The FDNY tests its new recruits on a graded step mill for 5 minutes wearing a 50 pound vest, continually monitoring heart rate. Using the widely accepted 220-minus-age formula for maximum heart rate, candidates are required to stay within 90 percent of that equation before being given the green flag.
A kettlebell lifter may work up to 10 or even 20 minutes in a single set. The ability to perform that kind of continuous work depends upon recovery within the set itself. A near maximum heart rate, achieved too early in the set, will force an early finish.
For any athlete or exerciser, learning to gain some control over heart and breathing rate will translate into a healthier and more productive performance. Below are a few tips to help you achieve that objective.
As breathing slows, so does heart rate. To that extent, deep breathing can lower heart rate. The major stimulus in the body to increase breathing (and associated heart rate) comes from excess carbon dioxide, not insufficient oxygen. Taking deeper breaths can rapidly drop CO2 levels in the blood stream. Another benefit of deep breathing is a reduction of lactic acid buildup in your muscles, which translates into improved performance.
3-STEP BREATHING METHOD
Practice this in a non-workout setting before attempting during an actual training session. Stop if you feel dizzy or short of breath.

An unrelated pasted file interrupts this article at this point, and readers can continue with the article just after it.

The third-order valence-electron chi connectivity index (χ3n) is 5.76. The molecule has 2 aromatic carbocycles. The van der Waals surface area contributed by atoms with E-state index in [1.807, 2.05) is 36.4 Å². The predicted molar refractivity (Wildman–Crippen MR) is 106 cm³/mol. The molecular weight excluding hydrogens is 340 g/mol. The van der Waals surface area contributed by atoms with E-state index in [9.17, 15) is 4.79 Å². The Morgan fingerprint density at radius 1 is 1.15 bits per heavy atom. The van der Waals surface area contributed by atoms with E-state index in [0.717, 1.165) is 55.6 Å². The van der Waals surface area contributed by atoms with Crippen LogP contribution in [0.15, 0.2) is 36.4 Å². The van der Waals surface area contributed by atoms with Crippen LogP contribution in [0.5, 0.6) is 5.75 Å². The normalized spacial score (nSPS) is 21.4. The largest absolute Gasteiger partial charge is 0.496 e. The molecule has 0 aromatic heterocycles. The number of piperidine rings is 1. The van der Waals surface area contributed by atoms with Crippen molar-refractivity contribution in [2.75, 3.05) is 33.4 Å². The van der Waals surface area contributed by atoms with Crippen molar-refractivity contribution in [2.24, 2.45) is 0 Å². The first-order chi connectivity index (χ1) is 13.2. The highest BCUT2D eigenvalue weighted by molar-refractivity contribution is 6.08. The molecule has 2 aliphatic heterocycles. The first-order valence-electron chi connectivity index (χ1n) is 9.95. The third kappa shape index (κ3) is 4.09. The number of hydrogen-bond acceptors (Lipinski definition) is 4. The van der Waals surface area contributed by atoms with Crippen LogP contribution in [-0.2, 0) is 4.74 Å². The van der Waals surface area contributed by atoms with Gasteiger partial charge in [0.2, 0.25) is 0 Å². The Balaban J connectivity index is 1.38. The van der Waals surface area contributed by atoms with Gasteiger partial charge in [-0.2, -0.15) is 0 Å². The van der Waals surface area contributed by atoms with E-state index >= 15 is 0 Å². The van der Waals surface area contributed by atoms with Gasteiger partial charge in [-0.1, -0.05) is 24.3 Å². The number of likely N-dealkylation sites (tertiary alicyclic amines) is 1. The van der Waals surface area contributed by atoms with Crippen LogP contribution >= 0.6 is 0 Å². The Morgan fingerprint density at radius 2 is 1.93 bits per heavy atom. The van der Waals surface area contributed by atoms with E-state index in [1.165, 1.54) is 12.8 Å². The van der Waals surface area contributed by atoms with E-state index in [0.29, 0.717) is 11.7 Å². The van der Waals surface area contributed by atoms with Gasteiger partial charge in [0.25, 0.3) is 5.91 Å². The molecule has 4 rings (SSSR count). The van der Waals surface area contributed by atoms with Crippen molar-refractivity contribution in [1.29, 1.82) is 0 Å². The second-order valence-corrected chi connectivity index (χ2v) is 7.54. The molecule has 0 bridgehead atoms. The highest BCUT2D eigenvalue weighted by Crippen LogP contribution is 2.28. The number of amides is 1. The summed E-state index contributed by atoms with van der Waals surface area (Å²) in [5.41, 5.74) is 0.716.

- Focus on the exhalation phase of breathing and only passively inhale
- Pull your belly in on exhalation, forcing more air out. This will increase the amount of air exhaled as well as inhaled
- On inhalation relax your abdominal muscles so that the inflow of air can effortlessly fill your lungs
Although this might seem like an obvious point, it must be emphasized. Whether running, biking, walking, or kettlebell training, pacing is of paramount importance to staying in control. Keep your pace below what you can handle. This training technique requires patience, and over time you can gradually increase your pace without reaching maximum heart rate levels.
PRACTICE MAKES PERFECT
This tip picks up where pacing left off. Slowly but surely you can increase overall energy output and performance, but the key is working within your body's ability to handle the current workout. In other words, keep initial pacing slow until your body builds the capacity to perform at a faster pace and still maintain a slower heart rate.
STAY IN THE MOMENT
Control your thoughts by thinking about something positive and resisting the urge to panic about the big picture. Thoughts such as, "Oh no, I'll never get any faster," have no place here. Stay focused on your ability to do more work with less stress on the body. Congratulate yourself for completing the same workout at a reduced heart rate. Stay focused on the positive results and the immediate improvements. While in the workout, don't project three months into the future. Appreciate the small gains in performance and celebrate them.
Heart rate is a relative number. The 220 minus age formula for maximum heart rate mentioned above is a general guideline, and a good place to start. Whether you fit the formula or not, the techniques described above will provide you with the tools to ultimately work at higher levels and recover faster, while putting less stress on your cardio-respiratory system.